Students from Boston and New York City gathered in Vermont to become college and career ready.

Nine months ago, Jayvon Lopes arrived in Boston from Cape Verde speaking no English, struggling through his classes at Jeremiah E. Burke High School. It was difficult for Jayvon to see a future that involved college and career and to make connections between his high school classes and college opportunities. In late July, however, Jayvon had the opportunity to look forward, explore his potential, and realize that college and career success is within his grasp. Jayvon, along with 20 other students from Boston and New York City, spent three days at St. Michael’s College in Colchester, Vermont as part of the College Explore program sponsored by CFES. College Explore brings students to college campuses for a residential experience filled with workshops and activities about the college application process and how to become college and career ready. For many students, the experience is life-changing.

The program was led by Annmarie Collins and Anna Garson, who are part of the CFES Fellowship program that gives recent college graduates the opportunity to work for one year in CFES headquarters and support CFES professionals in schools nationwide. Program Director Angel Acosta also led the students through a variety of activities. Angel himself was enrolled in CFES when he was in high school, and is currently pursuing a doctorate from the Teachers College at Columbia University. Angel helped the students unravel the college application essay, reinforcing that each of them has a unique story to tell. Rafael Coris, a rising senior from Burke, reflected that “the essay workshops were the most helpful because now I feel more prepared to begin my college applications.”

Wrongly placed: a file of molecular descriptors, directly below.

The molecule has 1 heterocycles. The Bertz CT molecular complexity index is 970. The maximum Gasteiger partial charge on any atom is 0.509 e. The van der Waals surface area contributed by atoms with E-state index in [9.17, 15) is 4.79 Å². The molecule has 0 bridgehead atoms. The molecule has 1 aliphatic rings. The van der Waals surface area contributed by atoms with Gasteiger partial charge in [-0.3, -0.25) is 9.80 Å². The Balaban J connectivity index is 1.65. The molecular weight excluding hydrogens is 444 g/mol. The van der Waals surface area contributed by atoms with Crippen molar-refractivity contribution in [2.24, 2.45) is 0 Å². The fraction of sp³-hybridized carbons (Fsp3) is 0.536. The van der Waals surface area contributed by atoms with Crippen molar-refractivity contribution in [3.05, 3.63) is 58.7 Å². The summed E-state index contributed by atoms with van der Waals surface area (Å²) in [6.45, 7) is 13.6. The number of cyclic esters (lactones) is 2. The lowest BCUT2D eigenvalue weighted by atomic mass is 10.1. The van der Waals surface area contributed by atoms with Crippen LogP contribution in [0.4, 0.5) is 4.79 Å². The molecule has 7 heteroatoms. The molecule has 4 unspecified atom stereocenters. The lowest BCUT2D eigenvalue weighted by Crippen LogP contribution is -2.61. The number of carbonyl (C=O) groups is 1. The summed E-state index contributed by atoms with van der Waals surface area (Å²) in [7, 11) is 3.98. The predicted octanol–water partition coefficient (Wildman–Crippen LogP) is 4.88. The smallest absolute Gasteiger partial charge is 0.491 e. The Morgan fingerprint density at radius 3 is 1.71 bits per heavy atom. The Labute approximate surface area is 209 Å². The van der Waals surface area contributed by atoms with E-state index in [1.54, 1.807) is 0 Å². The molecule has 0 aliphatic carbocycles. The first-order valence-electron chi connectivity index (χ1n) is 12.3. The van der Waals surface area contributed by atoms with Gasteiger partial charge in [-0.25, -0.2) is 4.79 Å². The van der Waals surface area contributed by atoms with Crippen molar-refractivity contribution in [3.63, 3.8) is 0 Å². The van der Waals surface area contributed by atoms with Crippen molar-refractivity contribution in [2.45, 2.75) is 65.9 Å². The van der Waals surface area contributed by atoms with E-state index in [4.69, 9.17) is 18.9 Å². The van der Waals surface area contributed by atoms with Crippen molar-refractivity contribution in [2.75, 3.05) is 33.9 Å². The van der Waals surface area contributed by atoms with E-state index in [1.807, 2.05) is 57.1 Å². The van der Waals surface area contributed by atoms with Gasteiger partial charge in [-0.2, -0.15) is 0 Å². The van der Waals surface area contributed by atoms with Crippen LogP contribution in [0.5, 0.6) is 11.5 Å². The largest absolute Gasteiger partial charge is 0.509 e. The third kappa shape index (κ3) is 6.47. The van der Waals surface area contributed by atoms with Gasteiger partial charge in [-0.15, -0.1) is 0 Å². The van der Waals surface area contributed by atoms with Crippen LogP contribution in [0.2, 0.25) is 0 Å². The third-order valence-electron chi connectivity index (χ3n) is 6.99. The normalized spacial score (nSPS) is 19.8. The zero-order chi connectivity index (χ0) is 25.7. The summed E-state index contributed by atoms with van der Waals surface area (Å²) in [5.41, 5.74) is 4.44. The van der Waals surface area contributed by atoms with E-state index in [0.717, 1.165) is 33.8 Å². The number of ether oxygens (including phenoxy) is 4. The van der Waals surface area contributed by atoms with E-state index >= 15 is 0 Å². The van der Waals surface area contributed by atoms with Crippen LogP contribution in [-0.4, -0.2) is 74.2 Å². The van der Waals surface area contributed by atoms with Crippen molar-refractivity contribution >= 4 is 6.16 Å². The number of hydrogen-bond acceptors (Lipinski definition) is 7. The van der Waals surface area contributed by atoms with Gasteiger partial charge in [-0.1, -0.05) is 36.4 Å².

The most exciting part of College Explore for many students was the time spent with STEM professors, including Dr. John O’Meara from the Physics department and Dr. Declan McCabe, chair of the Biology department. Professor McCabe first led the students through an insect laboratory, and then discussed the different areas of biological study. He crowded the tables with mammalian skulls and explained the evolutionary biology of everything from lions to house cats and dire wolves to chihuahuas. Professor McCabe encouraged the students to pursue their passions. “I’m still surprised someone pays me to study bugs,” he explained, “and you’ll find that you can channel your interests into careers too.”

By the time the buses left St. Michael’s to bring everyone back to Boston and New York City, the students had challenged themselves, made new friends, and started to see a clearer path towards post-secondary school success. Jayvon, far from the shores of Cape Verde, saw his journey back to Boston as similar to his journey to the U.S: “I’m going to be a different person when I get there, but now I know I can be successful.”